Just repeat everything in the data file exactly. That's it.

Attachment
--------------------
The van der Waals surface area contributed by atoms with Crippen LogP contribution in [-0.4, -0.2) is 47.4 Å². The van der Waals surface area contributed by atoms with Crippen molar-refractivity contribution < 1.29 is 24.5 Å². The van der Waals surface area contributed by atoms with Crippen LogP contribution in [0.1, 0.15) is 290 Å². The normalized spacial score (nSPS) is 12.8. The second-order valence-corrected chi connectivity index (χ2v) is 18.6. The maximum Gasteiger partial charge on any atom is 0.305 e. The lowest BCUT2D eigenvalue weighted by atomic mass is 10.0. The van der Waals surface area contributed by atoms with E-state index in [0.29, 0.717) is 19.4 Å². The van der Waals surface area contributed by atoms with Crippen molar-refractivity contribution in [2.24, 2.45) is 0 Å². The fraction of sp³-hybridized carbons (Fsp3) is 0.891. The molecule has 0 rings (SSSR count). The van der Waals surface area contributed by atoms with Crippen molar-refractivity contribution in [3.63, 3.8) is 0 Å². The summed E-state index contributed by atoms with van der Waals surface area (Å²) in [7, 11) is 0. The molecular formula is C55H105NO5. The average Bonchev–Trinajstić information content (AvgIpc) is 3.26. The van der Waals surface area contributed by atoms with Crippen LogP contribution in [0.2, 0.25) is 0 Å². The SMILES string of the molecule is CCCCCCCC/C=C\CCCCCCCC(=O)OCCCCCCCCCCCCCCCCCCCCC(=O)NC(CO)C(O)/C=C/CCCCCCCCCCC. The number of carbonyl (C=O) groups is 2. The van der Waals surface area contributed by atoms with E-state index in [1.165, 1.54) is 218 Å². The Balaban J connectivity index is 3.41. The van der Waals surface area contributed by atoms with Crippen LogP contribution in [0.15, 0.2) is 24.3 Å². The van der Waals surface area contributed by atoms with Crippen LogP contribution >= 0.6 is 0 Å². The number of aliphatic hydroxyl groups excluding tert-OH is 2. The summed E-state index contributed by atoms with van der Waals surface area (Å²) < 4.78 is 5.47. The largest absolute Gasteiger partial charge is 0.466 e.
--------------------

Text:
The van der Waals surface area contributed by atoms with Crippen LogP contribution in [-0.4, -0.2) is 47.4 Å². The van der Waals surface area contributed by atoms with Crippen molar-refractivity contribution < 1.29 is 24.5 Å². The van der Waals surface area contributed by atoms with Crippen LogP contribution in [0.1, 0.15) is 290 Å². The normalized spacial score (nSPS) is 12.8. The second-order valence-corrected chi connectivity index (χ2v) is 18.6. The maximum Gasteiger partial charge on any atom is 0.305 e. The lowest BCUT2D eigenvalue weighted by atomic mass is 10.0. The van der Waals surface area contributed by atoms with E-state index in [0.29, 0.717) is 19.4 Å². The van der Waals surface area contributed by atoms with Crippen molar-refractivity contribution in [2.24, 2.45) is 0 Å². The fraction of sp³-hybridized carbons (Fsp3) is 0.891. The molecule has 0 rings (SSSR count). The van der Waals surface area contributed by atoms with Crippen molar-refractivity contribution in [3.63, 3.8) is 0 Å². The summed E-state index contributed by atoms with van der Waals surface area (Å²) in [7, 11) is 0. The molecular formula is C55H105NO5. The average Bonchev–Trinajstić information content (AvgIpc) is 3.26. The van der Waals surface area contributed by atoms with Crippen LogP contribution in [0.2, 0.25) is 0 Å². The SMILES string of the molecule is CCCCCCCC/C=C\CCCCCCCC(=O)OCCCCCCCCCCCCCCCCCCCCC(=O)NC(CO)C(O)/C=C/CCCCCCCCCCC. The number of carbonyl (C=O) groups is 2. The van der Waals surface area contributed by atoms with E-state index in [1.165, 1.54) is 218 Å². The Balaban J connectivity index is 3.41. The van der Waals surface area contributed by atoms with Crippen LogP contribution in [0.15, 0.2) is 24.3 Å². The van der Waals surface area contributed by atoms with Crippen LogP contribution >= 0.6 is 0 Å². The number of aliphatic hydroxyl groups excluding tert-OH is 2. The summed E-state index contributed by atoms with van der Waals surface area (Å²) < 4.78 is 5.47. The largest absolute Gasteiger partial charge is 0.466 e.